A British company, STNC Ltd., developed a mobile browser HitchHiker in 1997 that was intended to present the entire device UI. The demonstration platform for this mobile browser Webwalker had 1 MIPS total processing power. This was a single core platform, running the GSM stack on the same processor as the application stack. In 1999 STNC was acquired by Microsoft and HitchHiker became Microsoft Mobile Explorer 2.0, not related to the primitive Microsoft Mobile Explorer 1.0. HitchHiker is believed to be the first mobile browser with a unified rendering model, handling HTML and WAP along with ECMAScript, WMLScript, POP3 and IMAP mail in a single client. Although it was not used, it was possible to combine HTML and WAP in the same pages although this would render the pages invalid for any other device. Mobile Explorer 2.0 was available on the Benefon Q, Sony CMD-Z5, CMD-J5, CMD-MZ5, CMD-J6, CMD-Z7, CMD-J7 and CMD-J70. With the addition of a messaging kernel and a driver model, this was powerful enough to be the operating system for certain embedded devices. One such device was the Amstrad e-m iler and e-m iler 2. This code formed the basis for MME3.

Multiple companies offered browsers for the Palm OS platform. The first HTML browser for Palm OS 1.0 was HandWeb by Smartcode software, released in 1997. HandWeb included its own TCP/IP stack, and Smartcode was acquired by Palm in 1999. Mobile browsers for the Palm OS platform multiplied after the release of Palm OS 2.0, which included a TCP/IP stack. A freeware although later shareware browser for the Palm OS was Palmscape, written in 1998 by Kazuho Oku in Japan, who went on to found Ilinx. Still in limited use as late as 2003. Qualcomm also developed the Eudora Web browser, and launched it with the Palm OS based QCP smartphone. ProxiWeb was a proxy-based Web browsing solution, developed by Ian Goldberg and others at the University of California Berkeley and later acquired by PumaTech.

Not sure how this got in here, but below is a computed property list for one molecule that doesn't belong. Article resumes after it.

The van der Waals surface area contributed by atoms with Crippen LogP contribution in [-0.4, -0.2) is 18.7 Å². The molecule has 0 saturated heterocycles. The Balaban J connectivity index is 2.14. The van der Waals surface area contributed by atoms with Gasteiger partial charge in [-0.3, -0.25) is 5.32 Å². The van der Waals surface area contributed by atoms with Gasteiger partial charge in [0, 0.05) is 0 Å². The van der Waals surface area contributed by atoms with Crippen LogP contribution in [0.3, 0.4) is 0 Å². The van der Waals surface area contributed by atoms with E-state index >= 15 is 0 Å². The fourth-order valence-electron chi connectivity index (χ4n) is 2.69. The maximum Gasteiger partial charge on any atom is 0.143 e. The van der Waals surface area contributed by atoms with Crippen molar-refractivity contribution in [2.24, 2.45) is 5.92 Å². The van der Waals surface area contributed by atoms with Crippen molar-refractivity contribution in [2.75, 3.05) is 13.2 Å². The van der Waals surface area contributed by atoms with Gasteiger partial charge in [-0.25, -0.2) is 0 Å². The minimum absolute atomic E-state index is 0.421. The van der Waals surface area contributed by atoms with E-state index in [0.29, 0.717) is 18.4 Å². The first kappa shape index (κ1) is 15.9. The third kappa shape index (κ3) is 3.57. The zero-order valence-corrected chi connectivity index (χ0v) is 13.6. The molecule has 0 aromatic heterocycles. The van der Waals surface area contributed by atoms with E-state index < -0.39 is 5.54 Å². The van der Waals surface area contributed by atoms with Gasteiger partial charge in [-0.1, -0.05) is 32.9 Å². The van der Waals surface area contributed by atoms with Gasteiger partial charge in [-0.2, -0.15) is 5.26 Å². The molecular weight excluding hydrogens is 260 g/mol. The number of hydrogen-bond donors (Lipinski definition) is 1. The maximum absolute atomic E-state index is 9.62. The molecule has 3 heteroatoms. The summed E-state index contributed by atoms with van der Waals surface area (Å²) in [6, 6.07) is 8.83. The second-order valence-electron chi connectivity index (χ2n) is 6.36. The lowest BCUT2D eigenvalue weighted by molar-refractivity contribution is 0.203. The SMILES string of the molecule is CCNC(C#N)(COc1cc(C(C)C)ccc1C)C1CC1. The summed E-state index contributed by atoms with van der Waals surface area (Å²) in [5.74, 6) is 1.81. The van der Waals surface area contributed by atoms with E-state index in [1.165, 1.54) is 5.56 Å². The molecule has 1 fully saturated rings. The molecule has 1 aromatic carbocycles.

Released in 2001, Mobile Explorer 3.0 added iMode compatibility cHTML plus numerous proprietary schemes. By imaginatively combining these proprietary schemes with WAP protocols, MME3.0 implemented OTA database synchronisation, push email, push information clients not unlike a Today Screen and PIM functionality. The cancelled Sony Ericsson CMD-Z700 was to feature heavy integration with MME3.0. Although Mobile Explorer was ahead of its time in the mobile phone space, development was stopped in 2002.

Also in 2002, Palm, Inc. offered Web Pro on Tungsten PDAs based upon a Novarra browser. PalmSource offered a competing Web browser based on Access Netfront.